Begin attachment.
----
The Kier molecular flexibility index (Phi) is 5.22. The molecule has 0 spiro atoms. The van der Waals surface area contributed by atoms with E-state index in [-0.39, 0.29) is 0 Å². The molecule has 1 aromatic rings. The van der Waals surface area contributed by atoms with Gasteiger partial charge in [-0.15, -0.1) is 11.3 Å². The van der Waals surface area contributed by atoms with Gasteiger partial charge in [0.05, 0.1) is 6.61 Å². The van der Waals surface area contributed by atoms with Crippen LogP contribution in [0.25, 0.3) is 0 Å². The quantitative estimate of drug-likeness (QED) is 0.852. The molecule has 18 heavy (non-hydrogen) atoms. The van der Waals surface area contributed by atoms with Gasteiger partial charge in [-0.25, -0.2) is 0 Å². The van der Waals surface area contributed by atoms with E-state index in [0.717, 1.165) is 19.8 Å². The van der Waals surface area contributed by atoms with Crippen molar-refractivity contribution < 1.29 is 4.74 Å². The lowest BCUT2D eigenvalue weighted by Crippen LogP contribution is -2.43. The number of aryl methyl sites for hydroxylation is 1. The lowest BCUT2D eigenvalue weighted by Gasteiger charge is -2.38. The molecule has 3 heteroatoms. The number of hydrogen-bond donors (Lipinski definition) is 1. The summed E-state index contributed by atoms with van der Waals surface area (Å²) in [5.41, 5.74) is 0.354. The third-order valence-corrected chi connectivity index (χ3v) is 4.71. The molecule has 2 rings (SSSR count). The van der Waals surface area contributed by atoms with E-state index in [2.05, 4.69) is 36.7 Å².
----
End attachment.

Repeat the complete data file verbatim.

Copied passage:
The Kier molecular flexibility index (Phi) is 5.22. The molecule has 0 spiro atoms. The van der Waals surface area contributed by atoms with E-state index in [-0.39, 0.29) is 0 Å². The molecule has 1 aromatic rings. The van der Waals surface area contributed by atoms with Gasteiger partial charge in [-0.15, -0.1) is 11.3 Å². The van der Waals surface area contributed by atoms with Gasteiger partial charge in [0.05, 0.1) is 6.61 Å². The van der Waals surface area contributed by atoms with Crippen LogP contribution in [0.25, 0.3) is 0 Å². The quantitative estimate of drug-likeness (QED) is 0.852. The molecule has 18 heavy (non-hydrogen) atoms. The van der Waals surface area contributed by atoms with Gasteiger partial charge in [-0.25, -0.2) is 0 Å². The van der Waals surface area contributed by atoms with E-state index in [0.717, 1.165) is 19.8 Å². The van der Waals surface area contributed by atoms with Crippen molar-refractivity contribution < 1.29 is 4.74 Å². The lowest BCUT2D eigenvalue weighted by Crippen LogP contribution is -2.43. The number of aryl methyl sites for hydroxylation is 1. The lowest BCUT2D eigenvalue weighted by Gasteiger charge is -2.38. The molecule has 3 heteroatoms. The number of hydrogen-bond donors (Lipinski definition) is 1. The summed E-state index contributed by atoms with van der Waals surface area (Å²) in [5.41, 5.74) is 0.354. The third-order valence-corrected chi connectivity index (χ3v) is 4.71. The molecule has 2 rings (SSSR count). The van der Waals surface area contributed by atoms with E-state index in [2.05, 4.69) is 36.7 Å².